Keywords: ride-hailing, prisoner's dilemma, platform and ecosystem strategy, digital applications, diversification, home market advantages, e-commerce

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647 Exploring the Dynamics in the EU-Association of Southeast Asia Nations Interregional Relationship, 2012-2017

Authors: Xuechen Chen

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The EU-ASEAN relations which can be dated back to 1972 represents one of the oldest group-to-group relationship in international politics. Despite a longstanding dialogue partnership, the EU and ASEAN have long been reluctant to forge deeper and substantial cooperation in political and security domains. However, the year of 2012 witnessed a salient shift in EU-ASEAN relations, with the EU significantly elevating ASEAN's profile in its external relations. Given the limited scholarly attention that has been devoted to this change in ASEAN-EU relations, this article explores why there has been a greater level of engagement and approximation between the EU and ASEAN. In particular, it asks why the EU, which had long been reluctant to recognize ASEAN as a strategic partner, has changed its policy towards ASEAN. Drawing on social constructivism, this article argues that the EU’s and ASEAN’s evolving identity-formation processes have played a significant role in reshaping their mutual perceptions, which subsequently leads to the modification of the interregional policies of both actors. The methodology of this study is based on content analysis of a wide range of official documents and policy papers from the EU and ASEAN, as well as more than 20 in-depth elite interviews with diplomats and experts working on the EU-ASEAN relationship from both organisations. Departing from the existing works which mainly adopt a Eurocentric perspective when analysing the EU-ASEAN interregionalism, this study suggests that the approximation of the EU-ASEAN relationship between 2012 and 2017 is driven by both actors’ adjustment of international identities, together with the internal dynamics and systematic changes within both regions.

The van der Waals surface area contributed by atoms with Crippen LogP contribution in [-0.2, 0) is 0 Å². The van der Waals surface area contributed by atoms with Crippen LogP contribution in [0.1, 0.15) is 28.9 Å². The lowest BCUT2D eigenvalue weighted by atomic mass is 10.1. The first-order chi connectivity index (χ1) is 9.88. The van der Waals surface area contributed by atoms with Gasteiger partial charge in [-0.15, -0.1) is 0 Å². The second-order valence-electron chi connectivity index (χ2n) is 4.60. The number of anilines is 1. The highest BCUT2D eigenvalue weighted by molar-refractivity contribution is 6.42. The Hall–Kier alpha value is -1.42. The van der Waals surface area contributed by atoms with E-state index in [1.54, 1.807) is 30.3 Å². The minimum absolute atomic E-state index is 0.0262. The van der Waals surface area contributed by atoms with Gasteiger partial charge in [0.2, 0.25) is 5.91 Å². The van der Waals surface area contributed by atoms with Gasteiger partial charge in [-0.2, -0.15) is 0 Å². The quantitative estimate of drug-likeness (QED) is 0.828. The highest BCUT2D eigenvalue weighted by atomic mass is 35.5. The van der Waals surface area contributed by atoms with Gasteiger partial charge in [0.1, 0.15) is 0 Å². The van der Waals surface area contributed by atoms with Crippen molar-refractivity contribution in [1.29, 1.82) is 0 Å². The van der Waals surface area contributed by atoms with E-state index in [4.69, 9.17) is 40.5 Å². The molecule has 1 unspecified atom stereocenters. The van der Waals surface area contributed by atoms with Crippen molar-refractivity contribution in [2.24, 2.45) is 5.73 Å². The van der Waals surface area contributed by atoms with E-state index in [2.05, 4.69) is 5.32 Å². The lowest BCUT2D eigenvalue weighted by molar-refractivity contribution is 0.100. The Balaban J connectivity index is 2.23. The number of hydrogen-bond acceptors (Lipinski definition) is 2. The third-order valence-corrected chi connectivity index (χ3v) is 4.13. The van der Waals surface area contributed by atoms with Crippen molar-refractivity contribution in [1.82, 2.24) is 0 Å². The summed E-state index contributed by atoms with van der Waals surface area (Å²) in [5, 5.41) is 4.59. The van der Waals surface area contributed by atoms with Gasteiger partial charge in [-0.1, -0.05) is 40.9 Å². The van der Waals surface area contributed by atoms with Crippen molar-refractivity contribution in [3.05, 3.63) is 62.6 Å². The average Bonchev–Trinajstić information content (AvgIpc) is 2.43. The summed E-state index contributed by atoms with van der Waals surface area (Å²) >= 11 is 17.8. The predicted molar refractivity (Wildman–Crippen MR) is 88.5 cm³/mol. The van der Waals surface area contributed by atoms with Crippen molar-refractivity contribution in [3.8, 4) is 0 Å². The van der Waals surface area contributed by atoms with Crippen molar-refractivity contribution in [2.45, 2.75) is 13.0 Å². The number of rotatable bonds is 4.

Keywords: Association of Southeast Asia Nations, European Union, EU foreign policy, interregionalism

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646 IN-SEAN: The Pace of Economic Cooperation between India and ASEAN

Authors: Eumsin Payan